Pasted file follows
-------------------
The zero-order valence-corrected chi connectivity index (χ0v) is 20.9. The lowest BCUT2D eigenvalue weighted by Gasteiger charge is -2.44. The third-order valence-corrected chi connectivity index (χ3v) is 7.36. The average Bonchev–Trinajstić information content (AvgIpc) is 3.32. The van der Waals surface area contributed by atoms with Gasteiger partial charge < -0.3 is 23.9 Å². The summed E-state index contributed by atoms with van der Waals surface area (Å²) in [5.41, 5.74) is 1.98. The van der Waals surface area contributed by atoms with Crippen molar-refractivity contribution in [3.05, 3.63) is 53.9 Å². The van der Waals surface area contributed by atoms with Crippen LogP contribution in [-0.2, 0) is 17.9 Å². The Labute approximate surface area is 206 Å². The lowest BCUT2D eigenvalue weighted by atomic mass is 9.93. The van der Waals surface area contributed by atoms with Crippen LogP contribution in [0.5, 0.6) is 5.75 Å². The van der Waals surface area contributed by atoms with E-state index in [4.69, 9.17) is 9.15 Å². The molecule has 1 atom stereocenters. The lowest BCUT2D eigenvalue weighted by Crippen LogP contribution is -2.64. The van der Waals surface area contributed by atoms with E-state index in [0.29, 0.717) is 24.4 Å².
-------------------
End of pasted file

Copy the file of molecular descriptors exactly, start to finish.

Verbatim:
The zero-order valence-corrected chi connectivity index (χ0v) is 20.9. The lowest BCUT2D eigenvalue weighted by Gasteiger charge is -2.44. The third-order valence-corrected chi connectivity index (χ3v) is 7.36. The average Bonchev–Trinajstić information content (AvgIpc) is 3.32. The van der Waals surface area contributed by atoms with Gasteiger partial charge < -0.3 is 23.9 Å². The summed E-state index contributed by atoms with van der Waals surface area (Å²) in [5.41, 5.74) is 1.98. The van der Waals surface area contributed by atoms with Crippen molar-refractivity contribution in [3.05, 3.63) is 53.9 Å². The van der Waals surface area contributed by atoms with Crippen LogP contribution in [-0.2, 0) is 17.9 Å². The Labute approximate surface area is 206 Å². The lowest BCUT2D eigenvalue weighted by atomic mass is 9.93. The van der Waals surface area contributed by atoms with Crippen LogP contribution in [0.5, 0.6) is 5.75 Å². The van der Waals surface area contributed by atoms with E-state index in [4.69, 9.17) is 9.15 Å². The molecule has 1 atom stereocenters. The lowest BCUT2D eigenvalue weighted by Crippen LogP contribution is -2.64. The van der Waals surface area contributed by atoms with E-state index in [0.29, 0.717) is 24.4 Å².